This allows us to determine our risk size per trade and our “uncle point” – the point where we give up on the trade, take our loss, save our capital from a big hit, and move onto the next high-probability high-reward setup. This is to protect ourselves from making trading decisions based purely on emotional stimulus.

Because there are no certainties in trading, it is extremely important that you get used to the idea of accepting losses. Holding on to losing positions is the number one cause of retail trader implosion. More traders have blown their accounts from this than from any other trading transgression.

Using technical analysis, we can identify opportunities in the market that provide better reward potential compared to our risk. We use technical price levels to protect our trades by placing “stop loss” orders on the other side of these levels (which is called “market structure” in trading).

The beautiful thing about technical analysis (also referred to as TA) is that you can almost completely ignore the fundamentals and still be a profitable trader.

Most retail traders simply stand aside whenever a high-impact news event is due to be released, and they wait until the excitement blows over before getting back into their routine of trading recurring price action patterns using TA.

All traders around the world have access to the global “Economic Calendar“. This is a constantly-updated list of upcoming fundamental news events, their predicted outcomes, and their expected impact on price.

Each week I copy the high-impact news events on the economic calendar onto my whiteboard next to my desk so that I can be prepared in advance and cautious around these times.

I mostly use these times to know when not to trade, or if I’m already in a trade, then I make sure to protect the position as best as possible before the news release.

I would encourage you to ignore the fundamentals and do not try to guess or trade the volatile outcomes as that’s just a form of gambling. Unless you genuinely understand the data, just ignore the fundamentals.

Believe it or not, understanding them is optional for retail traders who use technical analysis. Obviously a thorough understanding of both fundamental and technical analysis will maximize your profitability, but fundamentals are the last thing you should devote your time to mastering as a price action trader.

What Is A Stop Loss?

I’ve mentioned the “stop loss” a few times so far, but if you’re anything like me when I first began trading you’re probably wondering what the hell is a stop loss?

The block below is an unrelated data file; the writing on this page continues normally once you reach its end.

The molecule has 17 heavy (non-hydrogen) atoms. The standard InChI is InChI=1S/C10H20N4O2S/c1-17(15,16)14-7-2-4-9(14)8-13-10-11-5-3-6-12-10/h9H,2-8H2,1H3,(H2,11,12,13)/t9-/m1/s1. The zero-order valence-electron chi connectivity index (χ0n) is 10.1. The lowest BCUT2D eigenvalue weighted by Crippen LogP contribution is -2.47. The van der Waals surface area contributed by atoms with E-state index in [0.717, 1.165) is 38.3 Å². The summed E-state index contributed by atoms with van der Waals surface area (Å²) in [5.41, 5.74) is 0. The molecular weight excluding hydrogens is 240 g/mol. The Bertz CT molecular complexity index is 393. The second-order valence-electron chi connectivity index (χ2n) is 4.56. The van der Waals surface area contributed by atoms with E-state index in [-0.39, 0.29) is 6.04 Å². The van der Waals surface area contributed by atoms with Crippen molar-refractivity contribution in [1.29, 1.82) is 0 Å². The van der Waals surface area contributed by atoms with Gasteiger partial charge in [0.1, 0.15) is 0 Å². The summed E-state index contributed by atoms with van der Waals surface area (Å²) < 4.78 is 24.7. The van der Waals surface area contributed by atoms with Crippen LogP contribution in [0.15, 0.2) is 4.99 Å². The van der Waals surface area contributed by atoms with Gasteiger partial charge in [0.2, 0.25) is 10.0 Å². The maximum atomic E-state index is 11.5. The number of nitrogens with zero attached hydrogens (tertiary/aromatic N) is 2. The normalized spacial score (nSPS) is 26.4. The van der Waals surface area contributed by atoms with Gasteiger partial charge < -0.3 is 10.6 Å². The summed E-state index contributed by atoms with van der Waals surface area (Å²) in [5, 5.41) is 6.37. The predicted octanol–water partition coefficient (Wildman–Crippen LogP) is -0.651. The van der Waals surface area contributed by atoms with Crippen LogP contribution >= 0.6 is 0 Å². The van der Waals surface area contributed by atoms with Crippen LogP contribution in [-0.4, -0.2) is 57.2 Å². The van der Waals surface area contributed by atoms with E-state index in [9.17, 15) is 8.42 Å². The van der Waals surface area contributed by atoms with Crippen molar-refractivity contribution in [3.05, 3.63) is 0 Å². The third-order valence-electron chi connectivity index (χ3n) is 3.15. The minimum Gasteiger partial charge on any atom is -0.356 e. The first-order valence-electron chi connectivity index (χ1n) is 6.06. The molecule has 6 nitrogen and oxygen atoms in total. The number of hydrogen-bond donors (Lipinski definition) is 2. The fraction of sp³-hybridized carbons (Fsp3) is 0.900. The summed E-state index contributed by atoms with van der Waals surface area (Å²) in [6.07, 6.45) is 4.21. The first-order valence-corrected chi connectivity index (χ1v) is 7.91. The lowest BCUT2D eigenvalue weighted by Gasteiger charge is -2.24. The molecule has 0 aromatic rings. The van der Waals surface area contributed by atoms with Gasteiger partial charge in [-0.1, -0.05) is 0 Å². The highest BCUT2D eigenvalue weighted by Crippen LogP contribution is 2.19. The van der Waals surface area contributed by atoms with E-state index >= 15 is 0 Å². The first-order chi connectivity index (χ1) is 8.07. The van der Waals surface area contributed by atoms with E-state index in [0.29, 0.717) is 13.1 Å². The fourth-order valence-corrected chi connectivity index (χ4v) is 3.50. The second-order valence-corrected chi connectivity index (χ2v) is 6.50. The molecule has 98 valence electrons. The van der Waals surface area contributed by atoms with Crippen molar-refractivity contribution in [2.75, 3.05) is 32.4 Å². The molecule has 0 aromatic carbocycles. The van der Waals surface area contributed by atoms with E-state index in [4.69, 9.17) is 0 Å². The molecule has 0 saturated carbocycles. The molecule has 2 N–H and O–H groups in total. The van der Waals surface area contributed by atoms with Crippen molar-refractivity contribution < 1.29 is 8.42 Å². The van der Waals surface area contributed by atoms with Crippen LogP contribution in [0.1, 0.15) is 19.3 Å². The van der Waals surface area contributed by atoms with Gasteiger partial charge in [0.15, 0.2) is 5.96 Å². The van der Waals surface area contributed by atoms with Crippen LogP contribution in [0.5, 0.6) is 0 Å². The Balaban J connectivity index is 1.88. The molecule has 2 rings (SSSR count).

Well I’m glad you asked now and not later, because failure to use a stop loss is the number one cause of retail trader destruction!

A stop loss is exactly what it sounds like – it’s a trading “tool” designed to stop your loss. This is something that is extremely counter-intuitive with trading and takes a while to wrap your head around, but the fact is: in order to make money as a trader, you must first make peace with losing money.

There is no such thing in existence as a fool-proof trading strategy. Not even the most talented and richest traders on earth with all the money in the world to throw at their trading business could build such a thing.

There are some strategies that have a ridiculously high win rate in the 70%+ range, such as some of the strategies employed at Wall Street’s best and brightest proprietary trading firms and hedge funds.

These types of extremely accurate strategies are rare even on Wall Street and practically nonexistent in the world of retail trading. But it doesn’t matter, because believe it or not – you can still make plenty of money in the forex markets while losing more trades than you win.

Imagine a coin toss with a 50% chance of heads and a 50% chance of tails. This is the typical retail trader’s win rate. Somewhere between 40% and 60%, but typically towards the lower end of the scale.

Now imagine that every time you flip the coin and it lands on heads, you lose $100. But every time it lands on tails, you win $250. If you have any sense (and enough money to get started) – you would flip that coin all day! And so you should. It’s a fantastic bet!

Assuming you start with enough money to survive any random losing streaks that occur, you are guaranteed to make money over the long-term!